Schools increase reserve funds

Published 12:04 am Wednesday, October 26, 2011

Andalusia City Schools finished the fiscal year 2011 with a little more than two months operating reserve balance, a change from previous years, officials said Monday night.

This was an increase from what Chief Financial Officer Jean Sellers told board members in August she anticipated at the end of the budget year, when she said she hoped to have a little more than one month’s operating reserve.

For Andalusia City Schools, one month’s operating reserve equates to $800,000.

Sellers told board members Monday night that the main increase comes from increased sales tax collections and increased city ad valorem.

“We received $163,000 more in sales tax collections,” she said. “And $226,699 more in ad valorem than anticipated.”

Additionally, Sellers said tthe system has approximately $100,000 in contributions that will also carry over into the new fiscal year.

Sellers said those contributions came from the City of Andalusia, the Bulldog Foundation and the Dixon Foundation.

Superintendent Ted Watson said the increase in operating reserve is a true testament of Sellers’ work.

“We have a bookkeeper that is second to none,” he said. “Jean, she does a good job managing our funds, and that’s a big part of it, just as it’s a huge part of any type of financial gain.”

Watson said the increase is a culmination of “putting everything on the table.”

“The increase comes from a little bit here and a little bit there,” he said. “We had some people step up and help. Like the city is taking care of most of grass cutting, and we’ve found a few things in our budget that we felt like we could do without, and we cut them.”

Among those things are service contracts that Watson said the system officials were told not to re-enter.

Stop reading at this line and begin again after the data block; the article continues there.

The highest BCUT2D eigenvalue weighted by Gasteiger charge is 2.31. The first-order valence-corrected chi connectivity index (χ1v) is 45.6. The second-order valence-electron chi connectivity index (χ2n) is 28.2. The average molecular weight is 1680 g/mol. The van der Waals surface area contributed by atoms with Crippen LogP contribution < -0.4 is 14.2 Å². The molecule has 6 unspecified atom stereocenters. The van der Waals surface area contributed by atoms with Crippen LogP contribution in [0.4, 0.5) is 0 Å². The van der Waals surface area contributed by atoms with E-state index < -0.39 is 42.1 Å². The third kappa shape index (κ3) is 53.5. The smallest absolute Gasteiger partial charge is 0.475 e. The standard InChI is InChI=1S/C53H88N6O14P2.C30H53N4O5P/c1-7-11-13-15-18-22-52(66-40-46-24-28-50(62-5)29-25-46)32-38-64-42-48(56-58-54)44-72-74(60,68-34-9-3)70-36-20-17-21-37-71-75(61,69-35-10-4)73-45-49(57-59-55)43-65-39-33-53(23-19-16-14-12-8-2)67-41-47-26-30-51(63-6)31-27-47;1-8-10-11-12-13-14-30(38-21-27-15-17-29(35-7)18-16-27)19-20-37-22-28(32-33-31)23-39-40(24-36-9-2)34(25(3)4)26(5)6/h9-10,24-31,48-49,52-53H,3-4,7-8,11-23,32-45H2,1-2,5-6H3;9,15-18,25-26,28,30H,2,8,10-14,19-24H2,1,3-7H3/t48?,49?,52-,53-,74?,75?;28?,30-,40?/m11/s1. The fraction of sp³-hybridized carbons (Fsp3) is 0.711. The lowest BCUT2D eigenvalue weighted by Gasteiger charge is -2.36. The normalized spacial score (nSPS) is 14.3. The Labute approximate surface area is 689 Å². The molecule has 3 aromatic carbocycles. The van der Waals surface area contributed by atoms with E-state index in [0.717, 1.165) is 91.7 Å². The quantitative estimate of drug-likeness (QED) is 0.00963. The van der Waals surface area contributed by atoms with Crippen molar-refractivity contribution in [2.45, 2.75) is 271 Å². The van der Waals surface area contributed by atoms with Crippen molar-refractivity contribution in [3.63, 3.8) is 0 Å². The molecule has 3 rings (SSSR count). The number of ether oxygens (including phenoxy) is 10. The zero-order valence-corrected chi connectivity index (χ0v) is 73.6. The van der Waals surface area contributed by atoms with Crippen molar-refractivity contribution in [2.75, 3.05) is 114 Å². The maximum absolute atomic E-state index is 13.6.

“We’ve taken a long hard look at our technology needs,” he said. “We’re not where we need to be quite yet, but we’re trying to stretch our dollar.”

Watson said he’s pleased that the system has the much-needed cushion without reaching into the “back pocket” of local residents.

“We have not gone to the community requesting more taxes,” he said. “And it’s certainly nice to have the 2.1 months as a opposed to a little less than one month two years ago.

“In fact, we are tickled to death,” he said. “It comes a little bit ahead of schedule. We honestly thought it would take four or five years to get to these levels.”

Still, Watson said it’s important to remember that state officials are forecasting a 5 percent decrease off the top in funding for the 2013 budget year.

“We’re not talking about proration,” he said. “We’re talking about the initial budget. State school officials are also predicting it could be four to five years before we’re back at 2008 funding levels. So, we have to keep that in mind.”

Watson said the bottom line is those system officials are working tirelessly to improve finances.

“We’re securing the future of Andalusia City Schools and the future of their education. That’s what our focus is on.”